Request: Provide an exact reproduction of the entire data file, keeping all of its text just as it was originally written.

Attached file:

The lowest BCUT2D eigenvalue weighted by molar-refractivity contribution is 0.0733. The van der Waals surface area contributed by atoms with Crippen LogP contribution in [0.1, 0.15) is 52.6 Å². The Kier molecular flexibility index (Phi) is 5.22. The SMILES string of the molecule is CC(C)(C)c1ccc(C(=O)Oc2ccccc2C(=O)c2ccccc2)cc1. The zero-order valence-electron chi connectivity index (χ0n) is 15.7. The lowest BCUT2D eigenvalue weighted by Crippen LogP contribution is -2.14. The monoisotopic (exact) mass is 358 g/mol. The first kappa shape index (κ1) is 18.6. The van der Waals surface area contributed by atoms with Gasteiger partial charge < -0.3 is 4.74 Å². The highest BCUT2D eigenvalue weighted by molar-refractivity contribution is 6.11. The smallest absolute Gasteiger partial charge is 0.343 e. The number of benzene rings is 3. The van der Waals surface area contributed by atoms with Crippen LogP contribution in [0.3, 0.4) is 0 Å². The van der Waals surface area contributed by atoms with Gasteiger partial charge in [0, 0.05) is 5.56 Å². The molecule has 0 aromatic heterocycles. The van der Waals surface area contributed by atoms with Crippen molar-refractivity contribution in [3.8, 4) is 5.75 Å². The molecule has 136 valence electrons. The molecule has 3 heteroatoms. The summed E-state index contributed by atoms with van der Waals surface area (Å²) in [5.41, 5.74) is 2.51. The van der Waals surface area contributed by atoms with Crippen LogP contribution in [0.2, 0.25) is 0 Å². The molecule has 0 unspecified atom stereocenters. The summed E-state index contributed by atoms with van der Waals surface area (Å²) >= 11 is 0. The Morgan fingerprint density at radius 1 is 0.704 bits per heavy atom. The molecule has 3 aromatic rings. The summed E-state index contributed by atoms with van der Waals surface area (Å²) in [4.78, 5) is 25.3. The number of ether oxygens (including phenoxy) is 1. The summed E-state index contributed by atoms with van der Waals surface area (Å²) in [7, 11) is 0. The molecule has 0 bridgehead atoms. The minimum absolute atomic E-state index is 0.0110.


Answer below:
The lowest BCUT2D eigenvalue weighted by molar-refractivity contribution is 0.0733. The van der Waals surface area contributed by atoms with Crippen LogP contribution in [0.1, 0.15) is 52.6 Å². The Kier molecular flexibility index (Phi) is 5.22. The SMILES string of the molecule is CC(C)(C)c1ccc(C(=O)Oc2ccccc2C(=O)c2ccccc2)cc1. The zero-order valence-electron chi connectivity index (χ0n) is 15.7. The lowest BCUT2D eigenvalue weighted by Crippen LogP contribution is -2.14. The monoisotopic (exact) mass is 358 g/mol. The first kappa shape index (κ1) is 18.6. The van der Waals surface area contributed by atoms with Gasteiger partial charge < -0.3 is 4.74 Å². The highest BCUT2D eigenvalue weighted by molar-refractivity contribution is 6.11. The smallest absolute Gasteiger partial charge is 0.343 e. The number of benzene rings is 3. The van der Waals surface area contributed by atoms with Crippen LogP contribution in [0.3, 0.4) is 0 Å². The van der Waals surface area contributed by atoms with Gasteiger partial charge in [0, 0.05) is 5.56 Å². The molecule has 0 aromatic heterocycles. The van der Waals surface area contributed by atoms with Crippen molar-refractivity contribution in [3.8, 4) is 5.75 Å². The molecule has 136 valence electrons. The molecule has 3 heteroatoms. The summed E-state index contributed by atoms with van der Waals surface area (Å²) in [5.41, 5.74) is 2.51. The van der Waals surface area contributed by atoms with Crippen LogP contribution in [0.2, 0.25) is 0 Å². The molecule has 0 unspecified atom stereocenters. The summed E-state index contributed by atoms with van der Waals surface area (Å²) >= 11 is 0. The Morgan fingerprint density at radius 1 is 0.704 bits per heavy atom. The molecule has 3 aromatic rings. The summed E-state index contributed by atoms with van der Waals surface area (Å²) in [4.78, 5) is 25.3. The number of ether oxygens (including phenoxy) is 1. The summed E-state index contributed by atoms with van der Waals surface area (Å²) in [7, 11) is 0. The molecule has 0 bridgehead atoms. The minimum absolute atomic E-state index is 0.0110.